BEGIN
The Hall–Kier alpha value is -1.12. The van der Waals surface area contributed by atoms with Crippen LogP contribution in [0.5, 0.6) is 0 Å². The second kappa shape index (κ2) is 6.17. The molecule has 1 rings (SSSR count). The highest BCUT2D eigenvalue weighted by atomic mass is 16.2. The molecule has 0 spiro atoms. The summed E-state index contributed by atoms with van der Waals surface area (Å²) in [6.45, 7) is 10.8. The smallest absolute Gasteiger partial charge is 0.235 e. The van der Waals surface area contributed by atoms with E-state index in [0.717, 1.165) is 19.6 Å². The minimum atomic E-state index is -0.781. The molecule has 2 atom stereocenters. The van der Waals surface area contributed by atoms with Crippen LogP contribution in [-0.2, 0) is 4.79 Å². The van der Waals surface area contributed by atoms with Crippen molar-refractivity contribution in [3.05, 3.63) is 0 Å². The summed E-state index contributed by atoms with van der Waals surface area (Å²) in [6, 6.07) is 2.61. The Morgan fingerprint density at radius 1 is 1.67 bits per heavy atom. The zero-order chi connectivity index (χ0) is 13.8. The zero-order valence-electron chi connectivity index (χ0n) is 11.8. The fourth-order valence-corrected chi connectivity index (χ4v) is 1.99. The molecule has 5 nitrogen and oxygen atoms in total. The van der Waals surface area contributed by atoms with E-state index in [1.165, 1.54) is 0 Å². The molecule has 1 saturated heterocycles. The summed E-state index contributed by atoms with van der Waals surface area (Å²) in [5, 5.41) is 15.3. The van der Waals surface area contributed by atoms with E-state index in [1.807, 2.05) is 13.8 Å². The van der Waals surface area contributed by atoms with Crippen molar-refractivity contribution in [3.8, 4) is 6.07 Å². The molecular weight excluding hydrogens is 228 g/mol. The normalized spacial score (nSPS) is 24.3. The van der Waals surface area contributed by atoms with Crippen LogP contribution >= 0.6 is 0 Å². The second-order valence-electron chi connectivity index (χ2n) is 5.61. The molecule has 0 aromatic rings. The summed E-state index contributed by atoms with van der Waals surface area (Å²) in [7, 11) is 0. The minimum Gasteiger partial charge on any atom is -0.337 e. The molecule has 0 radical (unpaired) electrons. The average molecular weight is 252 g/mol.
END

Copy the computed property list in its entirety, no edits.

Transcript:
The Hall–Kier alpha value is -1.12. The van der Waals surface area contributed by atoms with Crippen LogP contribution in [0.5, 0.6) is 0 Å². The second kappa shape index (κ2) is 6.17. The molecule has 1 rings (SSSR count). The highest BCUT2D eigenvalue weighted by atomic mass is 16.2. The molecule has 0 spiro atoms. The summed E-state index contributed by atoms with van der Waals surface area (Å²) in [6.45, 7) is 10.8. The smallest absolute Gasteiger partial charge is 0.235 e. The van der Waals surface area contributed by atoms with E-state index in [0.717, 1.165) is 19.6 Å². The minimum atomic E-state index is -0.781. The molecule has 2 atom stereocenters. The van der Waals surface area contributed by atoms with Crippen LogP contribution in [-0.2, 0) is 4.79 Å². The van der Waals surface area contributed by atoms with Crippen molar-refractivity contribution in [3.05, 3.63) is 0 Å². The summed E-state index contributed by atoms with van der Waals surface area (Å²) in [6, 6.07) is 2.61. The Morgan fingerprint density at radius 1 is 1.67 bits per heavy atom. The zero-order chi connectivity index (χ0) is 13.8. The zero-order valence-electron chi connectivity index (χ0n) is 11.8. The fourth-order valence-corrected chi connectivity index (χ4v) is 1.99. The molecule has 5 nitrogen and oxygen atoms in total. The van der Waals surface area contributed by atoms with E-state index in [1.165, 1.54) is 0 Å². The molecule has 1 saturated heterocycles. The summed E-state index contributed by atoms with van der Waals surface area (Å²) in [5, 5.41) is 15.3. The van der Waals surface area contributed by atoms with E-state index in [1.807, 2.05) is 13.8 Å². The van der Waals surface area contributed by atoms with Crippen molar-refractivity contribution in [3.8, 4) is 6.07 Å². The molecular weight excluding hydrogens is 228 g/mol. The normalized spacial score (nSPS) is 24.3. The van der Waals surface area contributed by atoms with Crippen LogP contribution >= 0.6 is 0 Å². The second-order valence-electron chi connectivity index (χ2n) is 5.61. The molecule has 0 aromatic rings. The summed E-state index contributed by atoms with van der Waals surface area (Å²) in [7, 11) is 0. The minimum Gasteiger partial charge on any atom is -0.337 e. The molecule has 0 radical (unpaired) electrons. The average molecular weight is 252 g/mol.